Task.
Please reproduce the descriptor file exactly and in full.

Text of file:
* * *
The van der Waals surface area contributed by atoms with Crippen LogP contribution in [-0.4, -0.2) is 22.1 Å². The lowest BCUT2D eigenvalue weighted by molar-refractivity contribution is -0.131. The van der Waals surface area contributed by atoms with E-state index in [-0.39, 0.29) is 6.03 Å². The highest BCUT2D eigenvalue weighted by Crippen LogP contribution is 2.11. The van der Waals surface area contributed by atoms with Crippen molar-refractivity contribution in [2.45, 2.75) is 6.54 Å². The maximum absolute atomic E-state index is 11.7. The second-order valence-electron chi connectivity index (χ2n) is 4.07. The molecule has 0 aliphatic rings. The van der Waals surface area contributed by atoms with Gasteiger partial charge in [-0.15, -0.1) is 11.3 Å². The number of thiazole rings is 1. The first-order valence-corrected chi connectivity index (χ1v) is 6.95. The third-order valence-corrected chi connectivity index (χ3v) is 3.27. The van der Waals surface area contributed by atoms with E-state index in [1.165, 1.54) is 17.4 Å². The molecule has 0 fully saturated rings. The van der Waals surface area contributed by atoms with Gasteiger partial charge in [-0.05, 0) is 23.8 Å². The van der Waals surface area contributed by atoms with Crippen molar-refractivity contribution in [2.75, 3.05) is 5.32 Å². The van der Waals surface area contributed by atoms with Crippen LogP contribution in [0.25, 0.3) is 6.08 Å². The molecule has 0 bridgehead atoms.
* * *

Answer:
The van der Waals surface area contributed by atoms with Crippen LogP contribution in [-0.4, -0.2) is 22.1 Å². The lowest BCUT2D eigenvalue weighted by molar-refractivity contribution is -0.131. The van der Waals surface area contributed by atoms with E-state index in [-0.39, 0.29) is 6.03 Å². The highest BCUT2D eigenvalue weighted by Crippen LogP contribution is 2.11. The van der Waals surface area contributed by atoms with Crippen molar-refractivity contribution in [2.45, 2.75) is 6.54 Å². The maximum absolute atomic E-state index is 11.7. The second-order valence-electron chi connectivity index (χ2n) is 4.07. The molecule has 0 aliphatic rings. The van der Waals surface area contributed by atoms with Gasteiger partial charge in [-0.15, -0.1) is 11.3 Å². The number of thiazole rings is 1. The first-order valence-corrected chi connectivity index (χ1v) is 6.95. The third-order valence-corrected chi connectivity index (χ3v) is 3.27. The van der Waals surface area contributed by atoms with E-state index in [1.165, 1.54) is 17.4 Å². The molecule has 0 fully saturated rings. The van der Waals surface area contributed by atoms with Gasteiger partial charge in [-0.05, 0) is 23.8 Å². The van der Waals surface area contributed by atoms with Crippen molar-refractivity contribution in [2.75, 3.05) is 5.32 Å². The van der Waals surface area contributed by atoms with Crippen LogP contribution in [0.25, 0.3) is 6.08 Å². The molecule has 0 bridgehead atoms.